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Summary

The Traffic Alert and Collision Avoidance System (TCAS) has had extraordinary success in reducing the risk of mid-air collisions. Now mandated on all large transport aircraft, TCAS has been in operation for more than a decade and has prevented several catastrophic accidents. TCAS is a unique decision support system in...

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Remotely piloted vehicles in civil airspace: requirements and analysis methods for the traffic alert and collision avoidance system (TCAS) and see-and-avoid systems

Published in:
Proc. of the 23rd Digital Avionics Systems Conf., DASC, Vol. 2, 24-28 October 2004, pp. 12.D.1-1 - 12.D.1.14.

Summary

The integration of Remotely Piloted Vehicles (RF'Vs) into civil airspace will require new methods of ensuring aircraft separation. This paper discusses issues affecting requirements for RPV traffic avoidance systems and for performing the safety evaluations that will be necessary to certify such systems. The paper outlines current ways in which traffic avoidance is assured depending on the type of airspace and type of traffic that is encountered. Alternative methods for RPVs to perform traffic avoidance are discussed, including the potential use of new see-and-avoid sensors or the Traffic Alert and Collision Avoidance System (TCAS). Finally, the paper outlines an established safety evaluation process that can be adapted to assure regulatory authorities that RPVs meet level of safety requirements.
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Summary

The integration of Remotely Piloted Vehicles (RF'Vs) into civil airspace will require new methods of ensuring aircraft separation. This paper discusses issues affecting requirements for RPV traffic avoidance systems and for performing the safety evaluations that will be necessary to certify such systems. The paper outlines current ways in which...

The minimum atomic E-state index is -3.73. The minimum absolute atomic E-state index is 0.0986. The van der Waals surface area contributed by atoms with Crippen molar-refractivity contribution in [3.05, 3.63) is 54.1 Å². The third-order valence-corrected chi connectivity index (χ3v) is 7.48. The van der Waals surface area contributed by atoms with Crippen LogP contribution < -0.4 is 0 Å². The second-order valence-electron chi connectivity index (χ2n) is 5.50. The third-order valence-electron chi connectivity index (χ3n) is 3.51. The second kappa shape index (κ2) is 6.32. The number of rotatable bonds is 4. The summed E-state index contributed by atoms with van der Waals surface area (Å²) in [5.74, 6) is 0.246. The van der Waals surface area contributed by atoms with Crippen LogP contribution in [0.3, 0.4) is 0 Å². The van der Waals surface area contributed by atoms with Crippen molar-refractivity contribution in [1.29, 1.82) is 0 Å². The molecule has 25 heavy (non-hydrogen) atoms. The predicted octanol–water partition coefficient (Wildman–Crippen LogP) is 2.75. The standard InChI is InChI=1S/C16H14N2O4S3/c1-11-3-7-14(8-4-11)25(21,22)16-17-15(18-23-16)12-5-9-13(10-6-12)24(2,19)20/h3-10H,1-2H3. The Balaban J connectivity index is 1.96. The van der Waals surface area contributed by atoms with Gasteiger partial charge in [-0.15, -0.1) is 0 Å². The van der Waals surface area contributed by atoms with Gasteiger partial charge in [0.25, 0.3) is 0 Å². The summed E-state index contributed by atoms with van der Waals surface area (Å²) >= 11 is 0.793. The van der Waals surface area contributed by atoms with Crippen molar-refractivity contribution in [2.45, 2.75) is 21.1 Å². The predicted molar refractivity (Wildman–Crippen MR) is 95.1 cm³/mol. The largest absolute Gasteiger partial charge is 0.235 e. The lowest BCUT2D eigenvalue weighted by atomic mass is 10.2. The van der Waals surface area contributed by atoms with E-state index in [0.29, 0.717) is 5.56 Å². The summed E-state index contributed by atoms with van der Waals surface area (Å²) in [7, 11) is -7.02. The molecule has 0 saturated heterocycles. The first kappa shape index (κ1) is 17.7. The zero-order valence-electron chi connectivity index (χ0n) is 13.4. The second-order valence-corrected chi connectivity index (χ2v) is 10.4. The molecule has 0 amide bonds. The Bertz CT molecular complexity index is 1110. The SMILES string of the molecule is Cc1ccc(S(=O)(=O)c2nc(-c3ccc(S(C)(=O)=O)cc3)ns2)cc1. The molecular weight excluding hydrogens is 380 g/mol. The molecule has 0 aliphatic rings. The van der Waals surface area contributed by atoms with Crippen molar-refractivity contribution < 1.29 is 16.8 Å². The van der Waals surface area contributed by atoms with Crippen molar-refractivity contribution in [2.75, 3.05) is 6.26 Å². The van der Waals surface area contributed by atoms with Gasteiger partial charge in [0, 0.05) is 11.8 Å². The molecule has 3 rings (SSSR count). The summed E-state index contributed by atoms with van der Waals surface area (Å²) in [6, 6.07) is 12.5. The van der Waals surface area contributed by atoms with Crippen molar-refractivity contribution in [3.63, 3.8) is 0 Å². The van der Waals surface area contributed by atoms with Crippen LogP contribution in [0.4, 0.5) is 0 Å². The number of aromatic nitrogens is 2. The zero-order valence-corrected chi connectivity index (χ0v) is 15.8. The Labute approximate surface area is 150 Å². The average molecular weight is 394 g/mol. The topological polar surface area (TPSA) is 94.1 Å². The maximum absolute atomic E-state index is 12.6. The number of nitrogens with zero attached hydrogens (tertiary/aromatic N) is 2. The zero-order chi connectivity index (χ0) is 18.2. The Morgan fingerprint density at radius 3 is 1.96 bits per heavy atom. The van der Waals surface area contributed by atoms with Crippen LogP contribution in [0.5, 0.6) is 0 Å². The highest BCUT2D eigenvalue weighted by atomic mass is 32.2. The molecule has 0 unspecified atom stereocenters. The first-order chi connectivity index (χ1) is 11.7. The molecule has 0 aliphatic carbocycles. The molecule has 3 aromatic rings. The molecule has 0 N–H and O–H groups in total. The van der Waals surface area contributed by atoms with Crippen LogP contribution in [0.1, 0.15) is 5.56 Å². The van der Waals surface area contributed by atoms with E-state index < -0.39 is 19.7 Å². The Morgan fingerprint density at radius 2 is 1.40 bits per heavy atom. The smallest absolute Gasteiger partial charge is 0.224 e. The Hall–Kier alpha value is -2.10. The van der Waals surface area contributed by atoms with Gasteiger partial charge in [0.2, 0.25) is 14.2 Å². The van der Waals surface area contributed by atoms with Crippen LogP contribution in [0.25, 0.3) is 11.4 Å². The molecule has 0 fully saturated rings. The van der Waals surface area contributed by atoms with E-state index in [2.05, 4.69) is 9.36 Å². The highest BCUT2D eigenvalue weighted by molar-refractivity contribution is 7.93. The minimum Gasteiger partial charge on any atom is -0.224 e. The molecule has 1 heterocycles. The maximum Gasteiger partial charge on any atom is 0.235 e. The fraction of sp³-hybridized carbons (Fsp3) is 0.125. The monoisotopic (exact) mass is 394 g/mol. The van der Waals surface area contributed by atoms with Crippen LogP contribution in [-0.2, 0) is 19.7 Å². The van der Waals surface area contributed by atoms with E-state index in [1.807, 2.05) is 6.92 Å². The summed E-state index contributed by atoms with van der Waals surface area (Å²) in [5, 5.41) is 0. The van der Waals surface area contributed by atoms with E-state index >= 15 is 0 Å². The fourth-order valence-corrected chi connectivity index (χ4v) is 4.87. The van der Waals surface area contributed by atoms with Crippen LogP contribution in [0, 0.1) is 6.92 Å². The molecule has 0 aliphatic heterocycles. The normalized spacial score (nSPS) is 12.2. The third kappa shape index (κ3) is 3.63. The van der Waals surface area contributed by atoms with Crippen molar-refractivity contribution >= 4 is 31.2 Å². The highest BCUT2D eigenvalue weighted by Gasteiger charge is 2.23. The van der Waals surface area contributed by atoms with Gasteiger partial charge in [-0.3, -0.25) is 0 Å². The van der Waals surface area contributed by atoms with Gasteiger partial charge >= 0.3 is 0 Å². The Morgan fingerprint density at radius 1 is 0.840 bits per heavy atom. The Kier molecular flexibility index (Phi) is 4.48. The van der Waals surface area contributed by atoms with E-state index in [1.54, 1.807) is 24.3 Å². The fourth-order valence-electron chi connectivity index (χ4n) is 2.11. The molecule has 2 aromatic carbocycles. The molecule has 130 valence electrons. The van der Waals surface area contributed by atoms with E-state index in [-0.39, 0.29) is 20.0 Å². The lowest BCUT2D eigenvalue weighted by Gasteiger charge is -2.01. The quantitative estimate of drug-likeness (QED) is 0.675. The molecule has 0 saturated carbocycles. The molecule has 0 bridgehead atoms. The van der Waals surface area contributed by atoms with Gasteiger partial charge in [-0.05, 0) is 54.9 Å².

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Safety analysis process for the Traffic Alert and Collision Avoidance System (TCAS) and see-and-avoid systems on remotely piloted vehicles

Published in:
AIAA 3rd Unmanned-Unlimited Technical Conf., 20-23 September 2004, pp. 1-13.

Summary

The integration of Remotely Piloted Vehicles (RPVs) into civil airspace will require new methods of ensuring traffic avoidance. This paper discusses issues affecting requirements for RPV traffic avoidance systems and describes the safety evaluation process that the international community has deemed necessary to certify such systems. Alternative methods for RPVs to perform traffic avoidance are discussed, including the potential use of new see-and- avoid sensors or the Traffic Alert and Collision Avoidance System (TCAS). Concerns that must be addressed to allow the use of TCAS on RPVs are presented. The paper then details the safety evaluation process that is being implemented to evaluate the safety of TCAS on Global Hawk. The same evaluation process can be extended to other RPVs and traffic avoidance systems for which thorough safety analyses will also be required.
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Summary

The integration of Remotely Piloted Vehicles (RPVs) into civil airspace will require new methods of ensuring traffic avoidance. This paper discusses issues affecting requirements for RPV traffic avoidance systems and describes the safety evaluation process that the international community has deemed necessary to certify such systems. Alternative methods for RPVs...